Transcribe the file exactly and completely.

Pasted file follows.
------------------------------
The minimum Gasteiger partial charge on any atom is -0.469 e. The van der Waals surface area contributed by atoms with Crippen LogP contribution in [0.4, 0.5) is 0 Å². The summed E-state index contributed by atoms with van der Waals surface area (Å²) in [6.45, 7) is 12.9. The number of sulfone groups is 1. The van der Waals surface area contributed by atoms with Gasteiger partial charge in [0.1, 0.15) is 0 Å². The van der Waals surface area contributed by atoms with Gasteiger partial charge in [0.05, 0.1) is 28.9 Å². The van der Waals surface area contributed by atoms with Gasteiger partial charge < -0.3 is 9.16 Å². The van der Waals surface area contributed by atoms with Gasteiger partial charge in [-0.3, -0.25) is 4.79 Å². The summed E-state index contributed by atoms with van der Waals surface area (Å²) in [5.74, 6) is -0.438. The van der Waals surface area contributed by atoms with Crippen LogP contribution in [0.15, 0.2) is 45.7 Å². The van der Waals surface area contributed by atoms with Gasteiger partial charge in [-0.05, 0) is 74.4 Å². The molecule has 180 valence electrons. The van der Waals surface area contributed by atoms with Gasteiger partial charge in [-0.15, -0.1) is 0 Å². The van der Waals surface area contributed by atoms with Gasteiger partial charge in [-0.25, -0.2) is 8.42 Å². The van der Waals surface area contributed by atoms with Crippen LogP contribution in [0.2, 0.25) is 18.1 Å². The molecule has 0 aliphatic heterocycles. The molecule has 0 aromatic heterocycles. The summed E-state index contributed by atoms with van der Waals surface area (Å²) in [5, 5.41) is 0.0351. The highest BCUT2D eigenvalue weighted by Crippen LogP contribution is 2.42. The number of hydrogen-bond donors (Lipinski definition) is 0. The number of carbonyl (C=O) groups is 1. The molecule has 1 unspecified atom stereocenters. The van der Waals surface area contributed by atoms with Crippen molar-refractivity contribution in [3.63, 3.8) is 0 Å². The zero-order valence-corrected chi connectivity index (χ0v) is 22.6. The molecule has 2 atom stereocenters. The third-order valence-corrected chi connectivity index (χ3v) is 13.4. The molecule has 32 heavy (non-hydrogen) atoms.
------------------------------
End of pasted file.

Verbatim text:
The minimum Gasteiger partial charge on any atom is -0.469 e. The van der Waals surface area contributed by atoms with Crippen LogP contribution in [0.4, 0.5) is 0 Å². The summed E-state index contributed by atoms with van der Waals surface area (Å²) in [6.45, 7) is 12.9. The number of sulfone groups is 1. The van der Waals surface area contributed by atoms with Gasteiger partial charge in [0.1, 0.15) is 0 Å². The van der Waals surface area contributed by atoms with Gasteiger partial charge in [0.05, 0.1) is 28.9 Å². The van der Waals surface area contributed by atoms with Gasteiger partial charge < -0.3 is 9.16 Å². The van der Waals surface area contributed by atoms with Gasteiger partial charge in [-0.3, -0.25) is 4.79 Å². The summed E-state index contributed by atoms with van der Waals surface area (Å²) in [5.74, 6) is -0.438. The van der Waals surface area contributed by atoms with Crippen LogP contribution in [0.15, 0.2) is 45.7 Å². The van der Waals surface area contributed by atoms with Gasteiger partial charge in [-0.05, 0) is 74.4 Å². The molecule has 180 valence electrons. The van der Waals surface area contributed by atoms with Gasteiger partial charge in [-0.15, -0.1) is 0 Å². The van der Waals surface area contributed by atoms with Gasteiger partial charge in [-0.25, -0.2) is 8.42 Å². The van der Waals surface area contributed by atoms with Crippen LogP contribution in [0.2, 0.25) is 18.1 Å². The molecule has 0 aliphatic heterocycles. The molecule has 0 aromatic heterocycles. The summed E-state index contributed by atoms with van der Waals surface area (Å²) in [5, 5.41) is 0.0351. The highest BCUT2D eigenvalue weighted by Crippen LogP contribution is 2.42. The number of hydrogen-bond donors (Lipinski definition) is 0. The number of carbonyl (C=O) groups is 1. The molecule has 1 unspecified atom stereocenters. The van der Waals surface area contributed by atoms with Crippen molar-refractivity contribution in [3.63, 3.8) is 0 Å². The zero-order valence-corrected chi connectivity index (χ0v) is 22.6. The molecule has 2 atom stereocenters. The third-order valence-corrected chi connectivity index (χ3v) is 13.4. The molecule has 32 heavy (non-hydrogen) atoms.